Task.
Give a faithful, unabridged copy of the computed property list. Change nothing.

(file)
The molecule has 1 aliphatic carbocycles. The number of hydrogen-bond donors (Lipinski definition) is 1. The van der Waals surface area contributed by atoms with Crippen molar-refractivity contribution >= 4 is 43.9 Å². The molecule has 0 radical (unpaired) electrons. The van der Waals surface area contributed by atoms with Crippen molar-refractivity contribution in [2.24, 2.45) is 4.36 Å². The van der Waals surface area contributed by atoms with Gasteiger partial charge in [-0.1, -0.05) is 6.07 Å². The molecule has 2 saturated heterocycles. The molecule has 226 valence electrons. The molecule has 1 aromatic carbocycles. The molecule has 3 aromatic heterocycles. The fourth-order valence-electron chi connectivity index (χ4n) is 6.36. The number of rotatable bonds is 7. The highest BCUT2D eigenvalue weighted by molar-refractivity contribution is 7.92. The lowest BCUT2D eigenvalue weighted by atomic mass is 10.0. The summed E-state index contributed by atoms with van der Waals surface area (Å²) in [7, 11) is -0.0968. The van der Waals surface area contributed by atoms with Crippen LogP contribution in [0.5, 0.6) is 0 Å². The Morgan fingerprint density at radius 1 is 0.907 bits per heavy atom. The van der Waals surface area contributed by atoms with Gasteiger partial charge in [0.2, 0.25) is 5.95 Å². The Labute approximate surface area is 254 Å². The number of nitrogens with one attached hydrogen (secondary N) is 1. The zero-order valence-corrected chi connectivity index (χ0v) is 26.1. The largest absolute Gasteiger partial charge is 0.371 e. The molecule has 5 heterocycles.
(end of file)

The molecule has 1 aliphatic carbocycles. The number of hydrogen-bond donors (Lipinski definition) is 1. The van der Waals surface area contributed by atoms with Crippen molar-refractivity contribution >= 4 is 43.9 Å². The molecule has 0 radical (unpaired) electrons. The van der Waals surface area contributed by atoms with Crippen molar-refractivity contribution in [2.24, 2.45) is 4.36 Å². The van der Waals surface area contributed by atoms with Gasteiger partial charge in [-0.1, -0.05) is 6.07 Å². The molecule has 2 saturated heterocycles. The molecule has 226 valence electrons. The molecule has 1 aromatic carbocycles. The molecule has 3 aromatic heterocycles. The fourth-order valence-electron chi connectivity index (χ4n) is 6.36. The number of rotatable bonds is 7. The highest BCUT2D eigenvalue weighted by molar-refractivity contribution is 7.92. The lowest BCUT2D eigenvalue weighted by atomic mass is 10.0. The summed E-state index contributed by atoms with van der Waals surface area (Å²) in [7, 11) is -0.0968. The van der Waals surface area contributed by atoms with Crippen LogP contribution in [0.5, 0.6) is 0 Å². The Morgan fingerprint density at radius 1 is 0.907 bits per heavy atom. The van der Waals surface area contributed by atoms with Gasteiger partial charge in [0.2, 0.25) is 5.95 Å². The Labute approximate surface area is 254 Å². The number of nitrogens with one attached hydrogen (secondary N) is 1. The zero-order valence-corrected chi connectivity index (χ0v) is 26.1. The largest absolute Gasteiger partial charge is 0.371 e. The molecule has 5 heterocycles.